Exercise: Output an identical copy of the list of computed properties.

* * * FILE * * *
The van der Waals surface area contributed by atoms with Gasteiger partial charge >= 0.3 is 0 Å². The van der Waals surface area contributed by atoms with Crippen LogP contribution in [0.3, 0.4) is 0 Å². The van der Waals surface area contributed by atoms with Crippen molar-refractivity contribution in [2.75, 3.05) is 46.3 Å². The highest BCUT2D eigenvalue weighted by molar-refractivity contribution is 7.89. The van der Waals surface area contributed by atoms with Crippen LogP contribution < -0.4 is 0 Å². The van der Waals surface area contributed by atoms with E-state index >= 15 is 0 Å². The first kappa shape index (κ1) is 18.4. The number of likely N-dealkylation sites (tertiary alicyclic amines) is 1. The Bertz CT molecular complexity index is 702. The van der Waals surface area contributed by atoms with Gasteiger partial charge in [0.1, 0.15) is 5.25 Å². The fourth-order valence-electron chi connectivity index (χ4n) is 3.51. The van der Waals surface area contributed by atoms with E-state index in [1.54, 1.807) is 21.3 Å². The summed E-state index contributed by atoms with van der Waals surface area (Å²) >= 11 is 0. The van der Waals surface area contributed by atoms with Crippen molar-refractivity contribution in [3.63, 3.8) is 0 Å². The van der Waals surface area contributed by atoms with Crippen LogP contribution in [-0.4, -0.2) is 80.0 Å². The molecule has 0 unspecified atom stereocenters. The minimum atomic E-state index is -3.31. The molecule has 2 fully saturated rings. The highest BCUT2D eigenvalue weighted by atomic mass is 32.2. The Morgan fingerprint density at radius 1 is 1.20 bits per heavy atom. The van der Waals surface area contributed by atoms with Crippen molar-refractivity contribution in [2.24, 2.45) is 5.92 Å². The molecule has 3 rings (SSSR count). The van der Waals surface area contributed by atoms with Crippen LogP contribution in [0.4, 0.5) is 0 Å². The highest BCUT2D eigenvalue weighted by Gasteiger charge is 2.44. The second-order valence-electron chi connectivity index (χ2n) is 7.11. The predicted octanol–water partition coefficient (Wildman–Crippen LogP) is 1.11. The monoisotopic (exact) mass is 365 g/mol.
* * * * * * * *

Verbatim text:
The van der Waals surface area contributed by atoms with Gasteiger partial charge >= 0.3 is 0 Å². The van der Waals surface area contributed by atoms with Crippen LogP contribution in [0.3, 0.4) is 0 Å². The van der Waals surface area contributed by atoms with Crippen molar-refractivity contribution in [2.75, 3.05) is 46.3 Å². The highest BCUT2D eigenvalue weighted by molar-refractivity contribution is 7.89. The van der Waals surface area contributed by atoms with Crippen LogP contribution < -0.4 is 0 Å². The van der Waals surface area contributed by atoms with E-state index >= 15 is 0 Å². The first kappa shape index (κ1) is 18.4. The number of likely N-dealkylation sites (tertiary alicyclic amines) is 1. The Bertz CT molecular complexity index is 702. The van der Waals surface area contributed by atoms with Gasteiger partial charge in [0.1, 0.15) is 5.25 Å². The fourth-order valence-electron chi connectivity index (χ4n) is 3.51. The van der Waals surface area contributed by atoms with E-state index in [1.54, 1.807) is 21.3 Å². The summed E-state index contributed by atoms with van der Waals surface area (Å²) >= 11 is 0. The van der Waals surface area contributed by atoms with Crippen molar-refractivity contribution in [3.63, 3.8) is 0 Å². The van der Waals surface area contributed by atoms with Crippen LogP contribution in [-0.4, -0.2) is 80.0 Å². The molecule has 0 unspecified atom stereocenters. The minimum atomic E-state index is -3.31. The molecule has 2 fully saturated rings. The highest BCUT2D eigenvalue weighted by atomic mass is 32.2. The Morgan fingerprint density at radius 1 is 1.20 bits per heavy atom. The van der Waals surface area contributed by atoms with Crippen molar-refractivity contribution in [2.24, 2.45) is 5.92 Å². The molecule has 3 rings (SSSR count). The van der Waals surface area contributed by atoms with Crippen LogP contribution in [0.4, 0.5) is 0 Å². The highest BCUT2D eigenvalue weighted by Gasteiger charge is 2.44. The second-order valence-electron chi connectivity index (χ2n) is 7.11. The predicted octanol–water partition coefficient (Wildman–Crippen LogP) is 1.11. The monoisotopic (exact) mass is 365 g/mol.